My mother bought a brand new 1965 Chevy Impala that was turquoise with black vinyl top and the 327 engine/ Power glide transmission. Within 3 years she had to have the top stripped off and painted black. Also, The trunk and around the 6 taillights were very rusted around the inside lenses with see through pin holes along with inside the spare tire well.
    She drove the car several years before getting rid of it. What rip off for new car she had to save up and work hard for. I will never buy a New car because I’ve seen many other cases of this happening plus the minute you sign your name it depreciates several thousand dollars plus pay for all the extra options. I never failed yet in buying 1 or 2 owner low mile vehicles fully optioned for 1/3 or less than a fully optioned new vehicle. I still have as a second I bought around 10 years ago, ( 1992 $2,000.00) fully optioned that still operates very well. I also have a( 200345000.00 fully optioned 1 owner vehicle fully optioned for $5,000.00 I have 5 years with minimum maintenance. The main key is keeping fluid levels checked and changed, Tire pressure Etc. I am frugal old school and I save a lot of money that way. I do not give a dam about if I’m seen in a new vehicle or not.

    Like 3
    • FordGuy1972 FordGuy1972 Member

      Interesting comment, James; I don’t buy cars new either. I bought an ’07 Lincoln MKZ four years ago with just 60,000 miles and got into a luxury car for relatively cheap money. The car was pristine and had been well-cared for by the previous owner. In 2010, I bought an ’07 Dodge Magnum SXT with 50,000 miles for $12,000. It cost about $27,000 new and was in like-new condition. I still have it almost 10 years later and aside from regular maintenance, I haven’t put a cent into it.

      The only vehicle I ever bought new was a 1988 Ford Ranger, a left over in early 1989. It was cheap for the time and I kept it for 25 mostly trouble-free years. Other than that, I’ve always bought low-mileage, well cared-for used cars and mostly had good luck with them. I could have bought my cars new but it didn’t make sense to me to pay new car prices when a low-mileage older car could be bought so much cheaper.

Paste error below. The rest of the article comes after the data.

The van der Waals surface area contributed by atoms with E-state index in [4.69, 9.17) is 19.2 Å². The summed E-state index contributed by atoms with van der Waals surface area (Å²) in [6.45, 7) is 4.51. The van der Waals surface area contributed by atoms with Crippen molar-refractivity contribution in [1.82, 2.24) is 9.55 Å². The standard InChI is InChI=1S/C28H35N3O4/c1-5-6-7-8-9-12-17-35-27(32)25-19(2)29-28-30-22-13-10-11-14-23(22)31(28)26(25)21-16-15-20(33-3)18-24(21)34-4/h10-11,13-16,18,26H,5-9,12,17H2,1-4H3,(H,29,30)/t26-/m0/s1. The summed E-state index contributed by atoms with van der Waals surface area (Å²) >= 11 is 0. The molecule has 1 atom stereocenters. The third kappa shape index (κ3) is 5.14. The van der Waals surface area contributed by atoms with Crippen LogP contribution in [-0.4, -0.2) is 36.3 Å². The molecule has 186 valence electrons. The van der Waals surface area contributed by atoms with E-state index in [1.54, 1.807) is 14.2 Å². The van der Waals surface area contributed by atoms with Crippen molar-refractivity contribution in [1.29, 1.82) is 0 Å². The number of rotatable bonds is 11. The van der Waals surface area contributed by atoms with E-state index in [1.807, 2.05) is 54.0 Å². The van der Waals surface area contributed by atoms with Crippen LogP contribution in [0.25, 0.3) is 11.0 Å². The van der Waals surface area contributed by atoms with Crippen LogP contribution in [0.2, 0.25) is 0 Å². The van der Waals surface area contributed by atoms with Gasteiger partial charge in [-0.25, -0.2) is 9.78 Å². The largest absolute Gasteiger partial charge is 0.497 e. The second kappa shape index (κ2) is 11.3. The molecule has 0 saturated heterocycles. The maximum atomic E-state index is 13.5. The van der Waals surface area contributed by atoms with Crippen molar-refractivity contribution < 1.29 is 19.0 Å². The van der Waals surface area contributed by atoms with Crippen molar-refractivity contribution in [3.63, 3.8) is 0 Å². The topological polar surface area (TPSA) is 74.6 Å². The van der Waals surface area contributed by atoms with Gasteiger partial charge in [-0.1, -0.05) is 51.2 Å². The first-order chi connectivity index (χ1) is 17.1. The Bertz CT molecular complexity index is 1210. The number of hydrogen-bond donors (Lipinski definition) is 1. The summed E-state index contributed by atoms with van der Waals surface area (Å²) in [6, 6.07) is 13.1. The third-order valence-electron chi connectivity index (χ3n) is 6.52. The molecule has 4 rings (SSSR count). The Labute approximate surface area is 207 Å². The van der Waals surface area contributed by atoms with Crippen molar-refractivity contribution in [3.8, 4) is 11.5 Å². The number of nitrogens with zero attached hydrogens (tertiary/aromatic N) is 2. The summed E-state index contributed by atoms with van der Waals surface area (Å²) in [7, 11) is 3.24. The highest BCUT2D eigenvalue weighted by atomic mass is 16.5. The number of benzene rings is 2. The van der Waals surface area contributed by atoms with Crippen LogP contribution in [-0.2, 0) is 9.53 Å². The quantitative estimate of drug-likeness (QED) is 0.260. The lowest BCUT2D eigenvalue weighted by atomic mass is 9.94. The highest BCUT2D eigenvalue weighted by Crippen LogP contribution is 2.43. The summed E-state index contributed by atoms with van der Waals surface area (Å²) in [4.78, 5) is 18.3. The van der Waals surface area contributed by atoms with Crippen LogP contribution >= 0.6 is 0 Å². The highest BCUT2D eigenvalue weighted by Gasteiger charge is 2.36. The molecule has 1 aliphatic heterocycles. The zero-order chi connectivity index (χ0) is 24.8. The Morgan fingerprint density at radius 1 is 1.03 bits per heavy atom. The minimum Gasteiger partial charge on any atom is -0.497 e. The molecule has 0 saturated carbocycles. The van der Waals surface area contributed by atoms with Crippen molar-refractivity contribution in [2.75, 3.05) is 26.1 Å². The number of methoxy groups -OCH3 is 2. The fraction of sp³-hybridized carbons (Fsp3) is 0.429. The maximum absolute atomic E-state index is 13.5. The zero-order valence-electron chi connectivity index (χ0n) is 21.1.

My last used car purchase was a very nice 1964 Ford Fairlane 500 with 28,000 original miles. The car cost about $2,300 when new which is about $19,000 in 2019 dollars. I paid less than a 1/3 of that. I thought that was a good deal for a low-mileage car in excellent original condition!

      • Johnmloghry Johnmloghry Member

        I agree Fordguy. You save a lot of money buying low mileage used cars. I have bought a few brand new cars over the years just because I could, but usually buy two year old low mileage vehicles. I bought a 96 Ford Taurus GL that had 18k miles on it in October 1996. I drove that car until 2017 and put over 200k trouble free miles with just replacing battery, serpentine belt and brake pads. I also bought a 94 Ranger in 99 that I only had to replace the heater core in 2001. I kept that little truck til 2005 when I traded in on a new Ford Sport track that I loved, but traded it in on a 2010 Sport track in 2012. Traded that in on a 2015 Explorer XLT in 2017. And although I have driven mostly fomoco cars since 1967, my favorite is my 64 Buick Riviera that I bought in 2012 with 27k miles on the odometer which was a one family California car bought new by the Reese family in Gardena, California.
        God bless America

  25. James Turner

    I forgot to mention in my above comment that I personally believe the 1966 Impala year had a much smoother look in the back taillight section versus the 1965 6 taillight configuration. Just my opinion.

    Like 1
  26. Mark Evans

    As a kid I felt this was the first car chevy got right after the 58. In my 60’s now & still feel that way. 65 Should be right up there with those.

    Like 1